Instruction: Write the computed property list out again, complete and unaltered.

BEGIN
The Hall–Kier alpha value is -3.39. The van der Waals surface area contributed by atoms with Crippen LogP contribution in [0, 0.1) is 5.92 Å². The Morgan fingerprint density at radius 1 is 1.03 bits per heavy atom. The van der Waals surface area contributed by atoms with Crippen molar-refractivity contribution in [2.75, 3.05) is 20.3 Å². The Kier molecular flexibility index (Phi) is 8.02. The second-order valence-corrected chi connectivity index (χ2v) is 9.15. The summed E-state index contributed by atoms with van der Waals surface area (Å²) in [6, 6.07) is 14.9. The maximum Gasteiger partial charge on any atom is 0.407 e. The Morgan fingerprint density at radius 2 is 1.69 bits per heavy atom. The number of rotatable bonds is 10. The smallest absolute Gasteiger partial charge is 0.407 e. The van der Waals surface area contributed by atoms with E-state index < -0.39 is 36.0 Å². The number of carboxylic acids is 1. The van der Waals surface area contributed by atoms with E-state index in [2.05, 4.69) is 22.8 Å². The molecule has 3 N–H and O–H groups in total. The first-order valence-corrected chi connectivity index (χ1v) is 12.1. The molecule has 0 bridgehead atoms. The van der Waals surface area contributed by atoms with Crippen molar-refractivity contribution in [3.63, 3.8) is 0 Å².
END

The Hall–Kier alpha value is -3.39. The van der Waals surface area contributed by atoms with Crippen LogP contribution in [0, 0.1) is 5.92 Å². The Morgan fingerprint density at radius 1 is 1.03 bits per heavy atom. The van der Waals surface area contributed by atoms with Crippen molar-refractivity contribution in [2.75, 3.05) is 20.3 Å². The Kier molecular flexibility index (Phi) is 8.02. The second-order valence-corrected chi connectivity index (χ2v) is 9.15. The summed E-state index contributed by atoms with van der Waals surface area (Å²) in [6, 6.07) is 14.9. The maximum Gasteiger partial charge on any atom is 0.407 e. The Morgan fingerprint density at radius 2 is 1.69 bits per heavy atom. The number of rotatable bonds is 10. The smallest absolute Gasteiger partial charge is 0.407 e. The van der Waals surface area contributed by atoms with E-state index < -0.39 is 36.0 Å². The number of carboxylic acids is 1. The van der Waals surface area contributed by atoms with E-state index in [2.05, 4.69) is 22.8 Å². The molecule has 3 N–H and O–H groups in total. The first-order valence-corrected chi connectivity index (χ1v) is 12.1. The molecule has 0 bridgehead atoms. The van der Waals surface area contributed by atoms with Crippen molar-refractivity contribution in [3.63, 3.8) is 0 Å².